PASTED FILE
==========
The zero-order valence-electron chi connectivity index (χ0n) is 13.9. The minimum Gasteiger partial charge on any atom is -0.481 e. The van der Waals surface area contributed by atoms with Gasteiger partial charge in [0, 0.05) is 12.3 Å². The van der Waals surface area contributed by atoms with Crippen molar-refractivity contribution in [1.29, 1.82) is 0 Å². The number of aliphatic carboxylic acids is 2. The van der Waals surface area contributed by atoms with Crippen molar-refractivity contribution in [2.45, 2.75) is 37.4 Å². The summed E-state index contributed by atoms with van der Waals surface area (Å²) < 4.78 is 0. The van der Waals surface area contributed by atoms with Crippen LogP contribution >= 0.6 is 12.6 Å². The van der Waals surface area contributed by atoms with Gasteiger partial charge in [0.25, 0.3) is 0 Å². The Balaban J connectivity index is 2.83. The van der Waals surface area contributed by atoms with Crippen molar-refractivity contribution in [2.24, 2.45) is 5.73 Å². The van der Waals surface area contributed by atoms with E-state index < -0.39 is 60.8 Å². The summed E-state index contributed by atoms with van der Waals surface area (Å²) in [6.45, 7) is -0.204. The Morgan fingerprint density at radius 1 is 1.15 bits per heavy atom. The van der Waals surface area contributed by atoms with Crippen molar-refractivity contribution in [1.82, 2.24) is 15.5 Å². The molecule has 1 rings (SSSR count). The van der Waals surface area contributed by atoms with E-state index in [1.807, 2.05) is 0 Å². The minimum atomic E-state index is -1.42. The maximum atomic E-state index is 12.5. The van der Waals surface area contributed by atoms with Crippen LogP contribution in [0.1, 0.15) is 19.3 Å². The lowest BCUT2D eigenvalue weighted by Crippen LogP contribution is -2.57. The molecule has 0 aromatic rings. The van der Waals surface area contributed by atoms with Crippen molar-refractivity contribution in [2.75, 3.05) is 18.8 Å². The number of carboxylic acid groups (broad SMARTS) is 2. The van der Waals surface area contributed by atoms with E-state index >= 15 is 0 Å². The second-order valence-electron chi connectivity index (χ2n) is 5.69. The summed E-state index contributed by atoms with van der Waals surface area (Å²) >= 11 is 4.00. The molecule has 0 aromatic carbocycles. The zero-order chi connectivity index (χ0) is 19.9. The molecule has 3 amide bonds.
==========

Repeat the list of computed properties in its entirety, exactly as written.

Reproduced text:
The zero-order valence-electron chi connectivity index (χ0n) is 13.9. The minimum Gasteiger partial charge on any atom is -0.481 e. The van der Waals surface area contributed by atoms with Gasteiger partial charge in [0, 0.05) is 12.3 Å². The van der Waals surface area contributed by atoms with Crippen molar-refractivity contribution in [1.29, 1.82) is 0 Å². The number of aliphatic carboxylic acids is 2. The van der Waals surface area contributed by atoms with Crippen molar-refractivity contribution in [2.45, 2.75) is 37.4 Å². The summed E-state index contributed by atoms with van der Waals surface area (Å²) < 4.78 is 0. The van der Waals surface area contributed by atoms with Crippen LogP contribution >= 0.6 is 12.6 Å². The van der Waals surface area contributed by atoms with Gasteiger partial charge in [0.25, 0.3) is 0 Å². The Balaban J connectivity index is 2.83. The van der Waals surface area contributed by atoms with Crippen molar-refractivity contribution in [2.24, 2.45) is 5.73 Å². The van der Waals surface area contributed by atoms with E-state index < -0.39 is 60.8 Å². The summed E-state index contributed by atoms with van der Waals surface area (Å²) in [6.45, 7) is -0.204. The Morgan fingerprint density at radius 1 is 1.15 bits per heavy atom. The van der Waals surface area contributed by atoms with Crippen molar-refractivity contribution in [1.82, 2.24) is 15.5 Å². The molecule has 1 rings (SSSR count). The van der Waals surface area contributed by atoms with E-state index in [1.807, 2.05) is 0 Å². The minimum atomic E-state index is -1.42. The maximum atomic E-state index is 12.5. The van der Waals surface area contributed by atoms with Crippen LogP contribution in [0.1, 0.15) is 19.3 Å². The lowest BCUT2D eigenvalue weighted by Crippen LogP contribution is -2.57. The molecule has 0 aromatic rings. The van der Waals surface area contributed by atoms with Crippen molar-refractivity contribution in [2.75, 3.05) is 18.8 Å². The number of carboxylic acid groups (broad SMARTS) is 2. The van der Waals surface area contributed by atoms with E-state index >= 15 is 0 Å². The second-order valence-electron chi connectivity index (χ2n) is 5.69. The summed E-state index contributed by atoms with van der Waals surface area (Å²) >= 11 is 4.00. The molecule has 0 aromatic carbocycles. The zero-order chi connectivity index (χ0) is 19.9. The molecule has 3 amide bonds.